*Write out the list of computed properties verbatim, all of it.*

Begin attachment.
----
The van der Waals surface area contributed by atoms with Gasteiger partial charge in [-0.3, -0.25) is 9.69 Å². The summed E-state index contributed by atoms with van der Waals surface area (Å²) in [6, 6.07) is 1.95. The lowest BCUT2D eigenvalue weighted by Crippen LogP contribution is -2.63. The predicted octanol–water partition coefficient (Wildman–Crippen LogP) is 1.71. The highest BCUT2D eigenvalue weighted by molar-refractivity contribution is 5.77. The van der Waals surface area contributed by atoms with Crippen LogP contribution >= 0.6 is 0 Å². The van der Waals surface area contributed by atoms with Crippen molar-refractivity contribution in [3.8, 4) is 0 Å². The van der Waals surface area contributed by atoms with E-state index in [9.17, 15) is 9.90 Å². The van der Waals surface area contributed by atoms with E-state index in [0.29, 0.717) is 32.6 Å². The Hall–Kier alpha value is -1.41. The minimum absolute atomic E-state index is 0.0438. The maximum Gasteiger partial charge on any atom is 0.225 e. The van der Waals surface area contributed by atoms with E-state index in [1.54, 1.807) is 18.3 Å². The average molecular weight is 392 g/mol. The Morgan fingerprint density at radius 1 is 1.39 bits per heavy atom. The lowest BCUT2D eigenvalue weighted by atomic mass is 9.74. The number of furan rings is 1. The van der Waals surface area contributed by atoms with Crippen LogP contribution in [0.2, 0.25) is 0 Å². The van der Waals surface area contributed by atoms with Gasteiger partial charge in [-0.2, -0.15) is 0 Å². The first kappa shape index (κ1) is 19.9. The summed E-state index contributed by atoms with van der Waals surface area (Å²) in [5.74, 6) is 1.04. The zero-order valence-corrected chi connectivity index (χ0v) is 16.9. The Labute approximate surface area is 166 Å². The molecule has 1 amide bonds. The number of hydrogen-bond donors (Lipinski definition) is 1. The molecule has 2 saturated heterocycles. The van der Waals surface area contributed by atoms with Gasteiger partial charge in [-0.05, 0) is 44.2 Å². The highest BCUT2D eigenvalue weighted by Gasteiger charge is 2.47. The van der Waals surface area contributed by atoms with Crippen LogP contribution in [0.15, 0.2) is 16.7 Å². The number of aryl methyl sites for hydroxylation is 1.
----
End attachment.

The van der Waals surface area contributed by atoms with Gasteiger partial charge in [-0.3, -0.25) is 9.69 Å². The summed E-state index contributed by atoms with van der Waals surface area (Å²) in [6, 6.07) is 1.95. The lowest BCUT2D eigenvalue weighted by Crippen LogP contribution is -2.63. The predicted octanol–water partition coefficient (Wildman–Crippen LogP) is 1.71. The highest BCUT2D eigenvalue weighted by molar-refractivity contribution is 5.77. The van der Waals surface area contributed by atoms with Crippen LogP contribution >= 0.6 is 0 Å². The van der Waals surface area contributed by atoms with Crippen molar-refractivity contribution in [3.8, 4) is 0 Å². The van der Waals surface area contributed by atoms with E-state index in [9.17, 15) is 9.90 Å². The van der Waals surface area contributed by atoms with E-state index in [0.29, 0.717) is 32.6 Å². The Hall–Kier alpha value is -1.41. The minimum absolute atomic E-state index is 0.0438. The maximum Gasteiger partial charge on any atom is 0.225 e. The van der Waals surface area contributed by atoms with E-state index in [1.54, 1.807) is 18.3 Å². The average molecular weight is 392 g/mol. The Morgan fingerprint density at radius 1 is 1.39 bits per heavy atom. The lowest BCUT2D eigenvalue weighted by atomic mass is 9.74. The number of furan rings is 1. The van der Waals surface area contributed by atoms with Crippen LogP contribution in [0.2, 0.25) is 0 Å². The van der Waals surface area contributed by atoms with Gasteiger partial charge in [-0.2, -0.15) is 0 Å². The first kappa shape index (κ1) is 19.9. The summed E-state index contributed by atoms with van der Waals surface area (Å²) in [5.74, 6) is 1.04. The zero-order valence-corrected chi connectivity index (χ0v) is 16.9. The Labute approximate surface area is 166 Å². The molecule has 1 amide bonds. The number of hydrogen-bond donors (Lipinski definition) is 1. The molecule has 2 saturated heterocycles. The van der Waals surface area contributed by atoms with Gasteiger partial charge in [-0.05, 0) is 44.2 Å². The highest BCUT2D eigenvalue weighted by Gasteiger charge is 2.47. The van der Waals surface area contributed by atoms with Crippen LogP contribution in [0.15, 0.2) is 16.7 Å². The number of aryl methyl sites for hydroxylation is 1.